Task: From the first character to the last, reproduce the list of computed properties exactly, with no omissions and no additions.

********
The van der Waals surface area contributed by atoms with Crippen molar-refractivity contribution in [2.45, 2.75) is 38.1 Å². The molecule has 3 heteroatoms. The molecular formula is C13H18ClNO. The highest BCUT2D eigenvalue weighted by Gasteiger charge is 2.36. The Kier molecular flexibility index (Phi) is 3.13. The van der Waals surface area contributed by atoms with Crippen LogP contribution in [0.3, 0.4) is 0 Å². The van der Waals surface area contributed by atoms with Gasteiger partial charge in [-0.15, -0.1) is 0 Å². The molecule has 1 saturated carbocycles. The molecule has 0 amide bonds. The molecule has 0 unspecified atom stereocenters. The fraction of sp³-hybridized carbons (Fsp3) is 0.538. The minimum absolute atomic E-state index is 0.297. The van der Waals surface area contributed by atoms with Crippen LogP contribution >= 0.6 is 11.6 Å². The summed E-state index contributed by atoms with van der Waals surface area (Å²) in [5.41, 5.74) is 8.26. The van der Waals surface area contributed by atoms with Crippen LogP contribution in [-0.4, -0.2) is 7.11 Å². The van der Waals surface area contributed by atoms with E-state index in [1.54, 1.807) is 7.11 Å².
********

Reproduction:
The van der Waals surface area contributed by atoms with Crippen molar-refractivity contribution in [2.45, 2.75) is 38.1 Å². The molecule has 3 heteroatoms. The molecular formula is C13H18ClNO. The highest BCUT2D eigenvalue weighted by Gasteiger charge is 2.36. The Kier molecular flexibility index (Phi) is 3.13. The van der Waals surface area contributed by atoms with Crippen LogP contribution in [0.3, 0.4) is 0 Å². The van der Waals surface area contributed by atoms with Gasteiger partial charge in [-0.15, -0.1) is 0 Å². The molecule has 1 saturated carbocycles. The molecule has 0 amide bonds. The molecule has 0 unspecified atom stereocenters. The fraction of sp³-hybridized carbons (Fsp3) is 0.538. The minimum absolute atomic E-state index is 0.297. The van der Waals surface area contributed by atoms with Crippen LogP contribution >= 0.6 is 11.6 Å². The summed E-state index contributed by atoms with van der Waals surface area (Å²) in [5.41, 5.74) is 8.26. The van der Waals surface area contributed by atoms with Crippen LogP contribution in [-0.4, -0.2) is 7.11 Å². The van der Waals surface area contributed by atoms with E-state index in [1.54, 1.807) is 7.11 Å².